• INAH-DMC/Sinuhé Medina
    INAH-DMC/Sinuhé Medina
  • INAH-DMC/Sinuhé Medina
    INAH-DMC/Sinuhé Medina
  • INAH-DMC/Sinuhé Medina
    INAH-DMC/Sinuhé Medina
Museo de Sitio Castillo de Teayo
A rare pyramid which still has a complete great staircase and a temple on top. The museum tells the story of an important Huastec city which was influenced by the Toltecs and Mexica. It has an attractive collection of sculptures of the rain god Tlaloc and the corn god Xipe Totec.

Archeological site
About the museum
Displays of pre-Hispanic objects from the north of Veracruz, especially from this important Huastec archeological site. The museum dates back to 1975, when a hut was built next to the Castillo de Teayo pyramid, which has three volumes coming together in an upper platform, with a temple built on top. The site, named after the pyramid, is one of the most important on the Gulf coast. In 1998 the municipality contributed the building for the site museum: a late nineteenth-century house, which opened its doors to the public in 2000. The historic building has two galleries displaying a collection of pre-Hispanic objects from the north of Veracruz as well as objects from the site itself. Highlights include stone sculptures representing animals, human figures and gods associated with both fertility and corn.

Residents of the town of Castillo de Teayo have been finding stone sculptures while working on the land or carrying out municipal works ever since 1877. A few statues were gathered at La Cruz, en route to Ixhuacán. The larger pieces were placed around the pyramid, while yet others were set into the walls and floors of people’s houses. That is how they remained for years until Eduard Seler (amongst other investigators) came to the site in 1902, and found just over 40 mainly sandstone sculptures. He identified them as Mexica deities including Tlaloc, the rain god, Xipe Totec “our lord of the flayed skin” and Macuilxochitl, goddess of the flowers. Seler published his research and photographic records in 1908.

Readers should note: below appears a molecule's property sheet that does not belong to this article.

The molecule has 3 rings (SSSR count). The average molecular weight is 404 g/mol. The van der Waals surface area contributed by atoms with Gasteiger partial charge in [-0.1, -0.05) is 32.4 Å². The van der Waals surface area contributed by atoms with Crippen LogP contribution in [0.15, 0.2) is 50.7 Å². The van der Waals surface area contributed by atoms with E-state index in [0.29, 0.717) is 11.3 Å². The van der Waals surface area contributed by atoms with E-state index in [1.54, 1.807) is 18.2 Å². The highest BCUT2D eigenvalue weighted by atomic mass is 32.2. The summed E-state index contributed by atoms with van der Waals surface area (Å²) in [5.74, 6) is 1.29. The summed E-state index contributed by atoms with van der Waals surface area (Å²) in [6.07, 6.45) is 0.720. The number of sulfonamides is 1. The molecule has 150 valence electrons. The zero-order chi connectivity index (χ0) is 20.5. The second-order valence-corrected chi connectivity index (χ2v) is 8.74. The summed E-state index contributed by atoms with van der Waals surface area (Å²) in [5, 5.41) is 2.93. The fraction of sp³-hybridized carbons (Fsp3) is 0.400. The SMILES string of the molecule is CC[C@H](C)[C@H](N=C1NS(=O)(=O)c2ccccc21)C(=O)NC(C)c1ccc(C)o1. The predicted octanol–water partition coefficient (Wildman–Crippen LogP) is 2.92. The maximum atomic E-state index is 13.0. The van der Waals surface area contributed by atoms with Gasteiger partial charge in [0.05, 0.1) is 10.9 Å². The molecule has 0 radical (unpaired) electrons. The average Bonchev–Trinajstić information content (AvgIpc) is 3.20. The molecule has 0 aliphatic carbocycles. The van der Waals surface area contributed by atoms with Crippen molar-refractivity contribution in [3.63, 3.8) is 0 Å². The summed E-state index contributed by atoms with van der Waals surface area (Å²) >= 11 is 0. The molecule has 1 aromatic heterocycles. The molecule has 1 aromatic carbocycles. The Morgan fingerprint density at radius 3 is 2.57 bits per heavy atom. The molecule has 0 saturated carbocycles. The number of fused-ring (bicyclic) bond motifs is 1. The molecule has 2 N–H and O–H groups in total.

Other travelers such as Juan Rulfo visited the site and made their own photographic records. In the 1940s the archeologist José García Payón took over the management of the site and began work to conserve the pyramid, and above all to deal with the effects of hurricanes Hilda and Janet in 1955. He also rescued a stone plaque which became separated by the action of drainage water. This stone features carvings of Tlaloc and Xilonen, the goddess of the tender corn. The archeologist Felipe Roberto Solís Olguín came to the site in the 1980s to carry out research on the iconography and published a book including all of the site’s sculptures.

The sculpture collection remained exposed to the elements for more than 100 year until 1984, when the archeologists Daniel Molina Feal and Carmen Rodríguez Martínez moved them to one side of the pyramid under a metal roof protected by wire mesh. The collection was kept in this space until 1999.

In 1999 INAH Veracruz and the municipality made an agreement to take over a nineteenth-century building for use as the museum. It had previously been the Town Hall, a military barracks, a cinema, a sewing workshop, a distance education center, high school and the municipal family welfare institution (DIF). It is a building made from the region’s yellow stone dating to 1896, the same stone as the pyramid. The blocks are mortared with adobe and the doors and the window frames are made from wood. The museum officially opened its doors in 2000.
October 1988
October 1999
Practical information
Temporalmente cerrado

Tuesday to Sunday from 9:00 to 17:00 hrs

Free entry

Plaza de la Pirámide s/n,
Centro, C.P. 92940,
Castillo de Teayo, Veracruz, México.

Take the Poza Rica-Alamo Federal Highway and turn left at the entrance to the town of Castillo de Teayo


Services
  • Sanitarios
  • +52 (229) 934 9981
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Encargado
Víctor Manuel Zúñiga Vargas
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INAH-DMC/Sinuhé Medina
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INAH-DMC/Sinuhé Medina
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Texto © CONACULTA.INAH.Museo de Sitio Castillo de Teayo CNME
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